My father and I sit in the sun outside the hospital for the last time, and he feels the aliveness of the world bear down on him. He smiles. I hold his hand. When I am eight I want never to leave the boardwalk, the cotton candy, the drawing sensation of the Tilt-a-whirl ride I will later know is sex. One time I hold in my pee too long, and for a moment my father looks confused and almost laughs before saying, “Just go.” I am under the moon and stars on a dark stretch of boardwalk, and warm pee is sliding down my legs. My father says, “Run,” and we run as I am still peeing, and this is my father’s love, not to care what other people think. My sister is beside me with a devil face. When our parents are dead she rests her arm on a pillow as a needle slides in. I say, “You look better than anyone else in cancerland.” She says, “I would have had babies until I got a girl.” She means her hand in the hand of our mother, their heads thrown back in the same laugh. She says, “I love you,” and I am reminded of a man I met who was older than me, and a little famous, and did not really know me and said, “I would like to have a relationship with you if I were sticking around.” In the mirror, my mother looks back and says, “You should see this new pot I got. Now the meat balls can swim around without touching.”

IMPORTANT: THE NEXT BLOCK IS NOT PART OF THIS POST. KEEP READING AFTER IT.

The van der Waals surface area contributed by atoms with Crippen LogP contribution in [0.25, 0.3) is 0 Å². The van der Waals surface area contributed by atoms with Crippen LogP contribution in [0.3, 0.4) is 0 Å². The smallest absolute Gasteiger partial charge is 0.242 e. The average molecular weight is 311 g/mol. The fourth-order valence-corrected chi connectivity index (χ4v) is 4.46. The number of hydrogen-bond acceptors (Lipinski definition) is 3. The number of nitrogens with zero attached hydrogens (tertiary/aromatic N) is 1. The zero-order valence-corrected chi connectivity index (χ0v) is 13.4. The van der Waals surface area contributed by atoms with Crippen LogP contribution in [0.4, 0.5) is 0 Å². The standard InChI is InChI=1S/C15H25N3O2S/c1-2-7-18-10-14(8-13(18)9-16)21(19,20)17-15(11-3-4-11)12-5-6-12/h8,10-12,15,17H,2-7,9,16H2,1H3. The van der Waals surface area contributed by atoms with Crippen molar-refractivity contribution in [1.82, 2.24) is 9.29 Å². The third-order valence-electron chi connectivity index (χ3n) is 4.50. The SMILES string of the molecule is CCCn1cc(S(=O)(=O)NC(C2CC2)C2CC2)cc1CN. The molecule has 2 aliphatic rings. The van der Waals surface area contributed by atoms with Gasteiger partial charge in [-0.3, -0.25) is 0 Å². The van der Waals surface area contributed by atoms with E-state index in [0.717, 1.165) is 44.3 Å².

Laurie Stone is author most recently of My Life as an Animal, Stories. She was a longtime writer for the Village Voice, theater critic for The Nation, and critic-at-large on Fresh Air. She won the Nona Balakian prize in excellence in criticism from the National Book Critics Circle and has published numerous stories in such publications as Fence, Open City, Anderbo, The Collagist, New Letters, TriQuarterly, Threepenny Review, and Creative Nonfiction. In 2005, she participated in “Novel: An Installation,” writing a book and living in a house designed by architects Salazar/Davis in the Flux Factory’s gallery space. She has frequently collaborated with composer Gordon Beeferman in text/music works. The world premier of their piece “You, the Weather, a Wolf” was presented in the 2016 season of the St. Urbans concerts. She is at work on The Love of Strangers, a collage of hybrid narratives. Her website is: lauriestonewriter.com.